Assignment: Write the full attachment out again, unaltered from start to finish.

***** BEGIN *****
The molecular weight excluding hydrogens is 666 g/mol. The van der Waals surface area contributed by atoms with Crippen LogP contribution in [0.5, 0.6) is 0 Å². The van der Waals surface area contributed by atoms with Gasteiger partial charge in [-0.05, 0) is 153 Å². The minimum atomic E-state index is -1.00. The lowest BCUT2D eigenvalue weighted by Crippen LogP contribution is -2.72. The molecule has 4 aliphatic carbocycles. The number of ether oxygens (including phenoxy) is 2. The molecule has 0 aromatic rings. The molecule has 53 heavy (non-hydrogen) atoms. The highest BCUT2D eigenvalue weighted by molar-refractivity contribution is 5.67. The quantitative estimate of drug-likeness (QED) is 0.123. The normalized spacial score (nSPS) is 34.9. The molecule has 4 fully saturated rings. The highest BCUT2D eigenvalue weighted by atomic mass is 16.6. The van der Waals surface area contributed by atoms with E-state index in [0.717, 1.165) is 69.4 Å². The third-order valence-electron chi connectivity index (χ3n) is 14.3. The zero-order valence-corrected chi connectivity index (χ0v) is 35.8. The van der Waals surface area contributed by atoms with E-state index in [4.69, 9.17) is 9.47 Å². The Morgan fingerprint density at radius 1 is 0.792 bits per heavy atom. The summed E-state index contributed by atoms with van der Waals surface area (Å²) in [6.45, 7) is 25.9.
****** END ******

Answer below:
The molecular weight excluding hydrogens is 666 g/mol. The van der Waals surface area contributed by atoms with Crippen LogP contribution in [0.5, 0.6) is 0 Å². The van der Waals surface area contributed by atoms with Gasteiger partial charge in [-0.05, 0) is 153 Å². The minimum atomic E-state index is -1.00. The lowest BCUT2D eigenvalue weighted by Crippen LogP contribution is -2.72. The molecule has 4 aliphatic carbocycles. The number of ether oxygens (including phenoxy) is 2. The molecule has 0 aromatic rings. The molecule has 53 heavy (non-hydrogen) atoms. The highest BCUT2D eigenvalue weighted by molar-refractivity contribution is 5.67. The quantitative estimate of drug-likeness (QED) is 0.123. The normalized spacial score (nSPS) is 34.9. The molecule has 4 fully saturated rings. The highest BCUT2D eigenvalue weighted by atomic mass is 16.6. The van der Waals surface area contributed by atoms with E-state index in [0.717, 1.165) is 69.4 Å². The third-order valence-electron chi connectivity index (χ3n) is 14.3. The zero-order valence-corrected chi connectivity index (χ0v) is 35.8. The van der Waals surface area contributed by atoms with E-state index in [4.69, 9.17) is 9.47 Å². The Morgan fingerprint density at radius 1 is 0.792 bits per heavy atom. The summed E-state index contributed by atoms with van der Waals surface area (Å²) in [6.45, 7) is 25.9.